Internet Engineering Task Force M.E. Eisler, Ed.
Internet-Draft NetApp
Intended status: Informational October 2009
Expires: April 02, 2010

Requirements for NFSv4.2


This document proposes requirements for NFSv4.2.

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Table of Contents

1. Introduction

NFSv4.1 [I-D.ietf-nfsv4-minorversion1] is an approved specification. The NFSv4 [RFC3530] community has indicated a desire to continue innovating NFS, and specifically via a new minor version of NFSv4, namely NFSv4.2. The desire for future innovation is primarily driven by two trends in the storage industry:

Secondarily, innovation is being driver by the trend to stronger compliance with information management. In addition, as might be expected with a complex protocol like NFSv4.1, implementation experience has shown that minor changes to the protocol would be useful to improve the end user experience.

This document proposes requirements along these four themes, and attempts to strike the balance between stating the problem and proposing solutions. With respect to the latter, some thinking among the NFS community has taken place, and a future revision of this document will reference embodiments of such thinking.

1.1. Requirements Language

The key words "MUST", "MUST NOT", "REQUIRED", "SHALL", "SHALL NOT", "SHOULD", "SHOULD NOT", "RECOMMENDED", "MAY", and "OPTIONAL" in this document are to be interpreted as described in RFC 2119 [RFC2119].

2. Efficiency and Utilization Requirements

2.1. Capacity

Despite the capacity of magnetic disk continuing to increase at exponential rates, the storage industry is under pressure to make the storage of data increasingly more efficient, so that more data can be stored. The driver for this counter-intuitive demand is that disk access times are not improving any where near as quickly as capacities. The industry has responded to this by increasing data density by limiting the number of times a unique pattern of data is stored in a storage device. For example some storage devices support de-duplication. When storing two files, a sorage device might compare them for shared patterns of data, and store the pattern just once, and setting reference counts on the blocks of the unique pattern to two. With de-duplication the number of times a storage device has to read a particular pattern just once, thus improving average access time.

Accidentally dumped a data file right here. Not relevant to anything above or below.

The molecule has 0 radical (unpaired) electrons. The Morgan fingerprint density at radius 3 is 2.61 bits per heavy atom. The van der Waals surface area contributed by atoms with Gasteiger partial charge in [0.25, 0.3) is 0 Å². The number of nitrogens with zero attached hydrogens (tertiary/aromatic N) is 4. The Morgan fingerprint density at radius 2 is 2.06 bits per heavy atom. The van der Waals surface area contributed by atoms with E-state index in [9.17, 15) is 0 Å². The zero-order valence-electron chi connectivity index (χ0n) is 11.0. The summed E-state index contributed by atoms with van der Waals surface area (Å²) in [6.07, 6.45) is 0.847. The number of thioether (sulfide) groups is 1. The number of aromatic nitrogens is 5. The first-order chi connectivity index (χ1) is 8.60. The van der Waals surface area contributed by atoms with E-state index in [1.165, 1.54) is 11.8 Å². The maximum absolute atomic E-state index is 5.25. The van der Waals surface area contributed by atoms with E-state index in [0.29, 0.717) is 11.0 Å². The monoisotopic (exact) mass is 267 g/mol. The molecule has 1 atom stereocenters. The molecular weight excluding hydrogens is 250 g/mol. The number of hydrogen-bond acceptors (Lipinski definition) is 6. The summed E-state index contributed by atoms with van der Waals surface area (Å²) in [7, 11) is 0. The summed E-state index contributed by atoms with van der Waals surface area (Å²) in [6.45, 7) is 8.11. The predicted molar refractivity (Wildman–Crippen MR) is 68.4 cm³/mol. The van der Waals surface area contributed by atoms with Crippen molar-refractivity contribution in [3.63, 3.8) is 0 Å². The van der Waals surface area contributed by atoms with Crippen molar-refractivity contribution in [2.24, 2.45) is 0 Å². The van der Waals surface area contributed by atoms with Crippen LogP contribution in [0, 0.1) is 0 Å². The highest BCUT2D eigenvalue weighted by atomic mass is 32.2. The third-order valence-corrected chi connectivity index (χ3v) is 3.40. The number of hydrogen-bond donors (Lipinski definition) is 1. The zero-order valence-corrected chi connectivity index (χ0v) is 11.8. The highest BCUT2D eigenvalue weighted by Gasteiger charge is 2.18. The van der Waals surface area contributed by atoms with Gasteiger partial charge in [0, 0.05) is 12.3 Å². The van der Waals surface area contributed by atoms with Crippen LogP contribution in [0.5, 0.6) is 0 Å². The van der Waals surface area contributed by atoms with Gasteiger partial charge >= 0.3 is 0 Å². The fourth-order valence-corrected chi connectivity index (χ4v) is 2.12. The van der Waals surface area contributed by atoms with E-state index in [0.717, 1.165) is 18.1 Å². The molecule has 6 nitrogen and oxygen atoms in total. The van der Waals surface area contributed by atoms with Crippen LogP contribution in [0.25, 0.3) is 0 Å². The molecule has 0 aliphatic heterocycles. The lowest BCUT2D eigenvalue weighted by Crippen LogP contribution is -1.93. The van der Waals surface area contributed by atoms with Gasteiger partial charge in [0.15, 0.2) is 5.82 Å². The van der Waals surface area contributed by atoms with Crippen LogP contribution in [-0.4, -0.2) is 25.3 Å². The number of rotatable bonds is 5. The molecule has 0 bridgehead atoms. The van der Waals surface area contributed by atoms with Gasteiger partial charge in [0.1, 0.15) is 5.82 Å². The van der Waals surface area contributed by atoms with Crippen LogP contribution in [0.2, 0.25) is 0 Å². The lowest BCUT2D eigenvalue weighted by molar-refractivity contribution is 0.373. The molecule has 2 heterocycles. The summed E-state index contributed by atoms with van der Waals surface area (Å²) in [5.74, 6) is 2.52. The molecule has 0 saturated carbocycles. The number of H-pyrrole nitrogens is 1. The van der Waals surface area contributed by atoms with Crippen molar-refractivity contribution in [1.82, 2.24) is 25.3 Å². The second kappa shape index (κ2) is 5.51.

For a file access protocol like NFS, there are several implied requirements for addressing this capacity efficiency trend:

2.2. Network Bandwidth and Processing

The computation capabilities of processors continues at an exponential rate. However, as noted previous, disk access times are not tracking this. In addition, while network bandwidth is exponentially increasing, unlike disk capacities and processor bandwidth, the improvement is not seen on a 1-2 year cycle, but is closer to a 10 year cycle. This means that there is often a discontinuity between the processing capabilities of NFS clients, and the speed at which they can extract data from an NFS server. For some use cases, much of the data that is read by one client from an NFS server also needs to be read by another client. Re-reading this data is waste of the network bandwidth and processing of the NFS server. This same observation has driven the creation of peer-to-peer content distribution protocols, where data is directly read from peers rather than servers. It is apparent that a similar technique could be used to offload primary storage.

The pNFS protocol distributes the I/O to a set of files across a cluster of of data servers. arguably, its primary value is in balancing load across storage devices, especially when it can leverage a back end file system or storage cluster with automatic load balancing capabilities. In NFSv4.1, no consideration was given to metadata. Metadata is critical to several workloads, to the point that as defined in NFSv4.1, pNFS will not not offer much value in those cases. The load balancing capabilities of pNFS need to be brought to metadata.